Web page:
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Model 926068 hydro pro EFI model, only 7 months old. Went to start it in the shed a few days ago and it was dead. I followed the service manual troubleshooting and deduced that the fuel pump is dead. LED flash code is 27 (low/no fuel pressure), and there is 7.8VDC at the fuel pump terminals with the ignition switch on. No sound or pressure from the fuel pump.
Next question is should I replace it myself or have the dealer do it since it is only 7 months old and only has about 2 hours use on it. If it is an easy fix I would rather do it myself for convenience sake since since the dealer will likely charge for transporting it back and forth. Anyone know what is involved in replacing the fuel pump, it appears to be inaccessible without removing the fuel tank and I am not sure what that involves either at first glance. Thanks for any help!
 

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probably best to contact the dealer. i would assume if it is covered under warranty they should cover the cost of transporting it. there is also a good chance that they won't give you the new pump free of charge if you are doing the work yourself or blame you and not warranty fix anything in the future if something does go wrong. this is probably the best time of year to get it looked at. definitely beating the winter rush
 

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Yeah, good point on the future warranty coverage. I just called the dealer, its $50 round trip transport fee. Considering the distance, I'm ok with that since I have no way to get it there on my own. Hopefully the new pump lasts more than a few hours this time, LOL. I hate to have it die in a storm.
 

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with how new the technology is it is better safe than sorry to have the dealer check/service it especially if it is still under warranty. minus well let the warranty cover the parts/labor cost especially with what any fuel injected machine costs. i would have hoped it would also cover transport fee but you never know. i guess dealers have to make money of some sort since i doubt warranty work pays too good.
 

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Discussion Starter #6 (Edited)
with how new the technology is it is better safe than sorry to have the dealer check/service it especially if it is still under warranty. minus well let the warranty cover the parts/labor cost especially with what any fuel injected machine costs. i would have hoped it would also cover transport fee but you never know. i guess dealers have to make money of some sort since i doubt warranty work pays too good.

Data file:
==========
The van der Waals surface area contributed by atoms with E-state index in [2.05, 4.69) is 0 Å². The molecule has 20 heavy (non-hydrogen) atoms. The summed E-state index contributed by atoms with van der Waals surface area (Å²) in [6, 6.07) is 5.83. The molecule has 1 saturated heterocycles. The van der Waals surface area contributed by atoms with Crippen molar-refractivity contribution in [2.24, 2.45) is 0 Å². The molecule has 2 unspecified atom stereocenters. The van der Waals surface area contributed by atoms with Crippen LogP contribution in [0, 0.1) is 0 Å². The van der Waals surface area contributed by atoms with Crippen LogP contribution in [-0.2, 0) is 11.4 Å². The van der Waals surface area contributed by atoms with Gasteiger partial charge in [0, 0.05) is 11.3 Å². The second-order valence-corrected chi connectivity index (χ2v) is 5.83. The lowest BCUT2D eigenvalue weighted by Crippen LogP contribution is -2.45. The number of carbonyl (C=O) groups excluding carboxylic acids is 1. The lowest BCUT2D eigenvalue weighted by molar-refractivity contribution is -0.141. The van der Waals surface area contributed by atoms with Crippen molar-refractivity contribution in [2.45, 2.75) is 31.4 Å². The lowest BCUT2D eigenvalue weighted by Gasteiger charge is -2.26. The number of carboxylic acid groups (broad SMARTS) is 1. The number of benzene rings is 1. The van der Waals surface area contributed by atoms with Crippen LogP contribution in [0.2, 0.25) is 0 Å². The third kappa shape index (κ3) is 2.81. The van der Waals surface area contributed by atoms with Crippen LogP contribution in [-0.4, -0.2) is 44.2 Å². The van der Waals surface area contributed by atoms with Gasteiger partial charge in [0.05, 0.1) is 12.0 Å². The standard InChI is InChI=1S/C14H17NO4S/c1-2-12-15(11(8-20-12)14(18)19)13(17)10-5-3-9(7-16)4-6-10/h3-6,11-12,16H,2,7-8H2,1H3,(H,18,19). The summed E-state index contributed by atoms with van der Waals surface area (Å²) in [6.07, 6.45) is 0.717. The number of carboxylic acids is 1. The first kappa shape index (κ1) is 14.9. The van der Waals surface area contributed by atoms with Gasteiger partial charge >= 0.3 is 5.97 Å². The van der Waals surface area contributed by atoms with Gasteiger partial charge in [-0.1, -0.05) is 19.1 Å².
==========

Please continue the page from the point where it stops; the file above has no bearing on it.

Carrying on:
They are picking it up this weekend to take it back to the shop, I'll let you know what they find in case anyone else has the same problem. I am 99% sure it is the fuel pump from the the troubleshooting that I did per the service manual but we will see. I wish Ariens could just send me the fuel pump but I understand their reluctance to trust an "untrained" person to troubleshoot.
 

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Discussion Starter #7
What is battery voltage. Does starter crank over


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The battery is good, freshly charged. Voltage at the fuel pump is about 8 VDC with igntion on, which is what it should be. The trouble code LED is flashing "2-7" which is low/no fuel pressure per the manual. There is fuel in the tank, no kinked fuel lines, no blockage in the fuel filter. With ignition on, there is no sound from the pump at all and no pressure. All indications are pointing to the fuel pump, hopefully the dealer will find the same.

In case anyone else can use it, here is a link to the service manual for the EFI models. The EFI troubleshooting section is towards the end.

http://apache.ariens.com/manuals/05136630B.pdf
 

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did you drain the fuel tank and run the tank dry after its last use? electric fuel pumps are pretty sensitive. i would almost wonder if you need to run some 2 stroke gas through the pump at the end of the season as long as there is no o2 sensor on it. the fuel pump used on it looks similar to what is used in cars and they hate sitting dry and it would never hurt to keep them lubed in the off season but may want to consult the dealer and see if they have suggestions.
 

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I would never buy a Machine that can have these types of Problems. Each to their own.
 
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did you drain the fuel tank and run the tank dry after its last use? electric fuel pumps are pretty sensitive. i would almost wonder if you need to run some 2 stroke gas through the pump at the end of the season as long as there is no o2 sensor on it. the fuel pump used on it looks similar to what is used in cars and they hate sitting dry and it would never hurt to keep them lubed in the off season but may want to consult the dealer and see if they have suggestions.